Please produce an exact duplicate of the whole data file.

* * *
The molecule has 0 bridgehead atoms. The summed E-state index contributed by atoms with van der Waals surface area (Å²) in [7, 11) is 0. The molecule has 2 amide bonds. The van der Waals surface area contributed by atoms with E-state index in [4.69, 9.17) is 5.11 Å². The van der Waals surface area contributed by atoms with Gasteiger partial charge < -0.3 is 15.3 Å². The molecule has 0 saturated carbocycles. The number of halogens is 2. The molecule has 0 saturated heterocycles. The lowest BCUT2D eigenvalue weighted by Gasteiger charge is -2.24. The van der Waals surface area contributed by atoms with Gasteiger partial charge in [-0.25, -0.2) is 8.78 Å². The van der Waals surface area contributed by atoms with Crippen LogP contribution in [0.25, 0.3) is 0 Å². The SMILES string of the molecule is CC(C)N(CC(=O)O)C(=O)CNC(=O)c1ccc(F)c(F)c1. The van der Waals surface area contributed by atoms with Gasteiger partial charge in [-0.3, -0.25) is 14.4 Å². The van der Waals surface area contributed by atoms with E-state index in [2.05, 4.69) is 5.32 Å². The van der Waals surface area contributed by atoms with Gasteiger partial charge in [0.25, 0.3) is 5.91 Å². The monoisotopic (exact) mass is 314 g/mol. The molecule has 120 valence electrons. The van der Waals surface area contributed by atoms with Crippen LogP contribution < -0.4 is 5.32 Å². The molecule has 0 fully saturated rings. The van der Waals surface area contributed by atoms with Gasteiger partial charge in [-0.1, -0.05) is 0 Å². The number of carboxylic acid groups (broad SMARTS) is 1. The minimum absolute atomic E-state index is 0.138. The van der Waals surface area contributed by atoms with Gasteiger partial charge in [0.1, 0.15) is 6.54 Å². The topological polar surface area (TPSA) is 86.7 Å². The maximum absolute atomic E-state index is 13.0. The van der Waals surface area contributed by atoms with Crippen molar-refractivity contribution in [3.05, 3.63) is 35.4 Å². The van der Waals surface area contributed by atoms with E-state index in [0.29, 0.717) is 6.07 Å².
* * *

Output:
The molecule has 0 bridgehead atoms. The summed E-state index contributed by atoms with van der Waals surface area (Å²) in [7, 11) is 0. The molecule has 2 amide bonds. The van der Waals surface area contributed by atoms with E-state index in [4.69, 9.17) is 5.11 Å². The van der Waals surface area contributed by atoms with Gasteiger partial charge < -0.3 is 15.3 Å². The molecule has 0 saturated carbocycles. The number of halogens is 2. The molecule has 0 saturated heterocycles. The lowest BCUT2D eigenvalue weighted by Gasteiger charge is -2.24. The van der Waals surface area contributed by atoms with Gasteiger partial charge in [-0.25, -0.2) is 8.78 Å². The van der Waals surface area contributed by atoms with Crippen LogP contribution in [0.25, 0.3) is 0 Å². The SMILES string of the molecule is CC(C)N(CC(=O)O)C(=O)CNC(=O)c1ccc(F)c(F)c1. The van der Waals surface area contributed by atoms with Gasteiger partial charge in [-0.3, -0.25) is 14.4 Å². The van der Waals surface area contributed by atoms with E-state index in [2.05, 4.69) is 5.32 Å². The van der Waals surface area contributed by atoms with Gasteiger partial charge in [0.25, 0.3) is 5.91 Å². The monoisotopic (exact) mass is 314 g/mol. The molecule has 120 valence electrons. The van der Waals surface area contributed by atoms with Crippen LogP contribution < -0.4 is 5.32 Å². The molecule has 0 fully saturated rings. The van der Waals surface area contributed by atoms with Gasteiger partial charge in [-0.1, -0.05) is 0 Å². The number of carboxylic acid groups (broad SMARTS) is 1. The minimum absolute atomic E-state index is 0.138. The van der Waals surface area contributed by atoms with Gasteiger partial charge in [0.1, 0.15) is 6.54 Å². The topological polar surface area (TPSA) is 86.7 Å². The maximum absolute atomic E-state index is 13.0. The van der Waals surface area contributed by atoms with Crippen molar-refractivity contribution in [3.05, 3.63) is 35.4 Å². The van der Waals surface area contributed by atoms with E-state index in [0.29, 0.717) is 6.07 Å².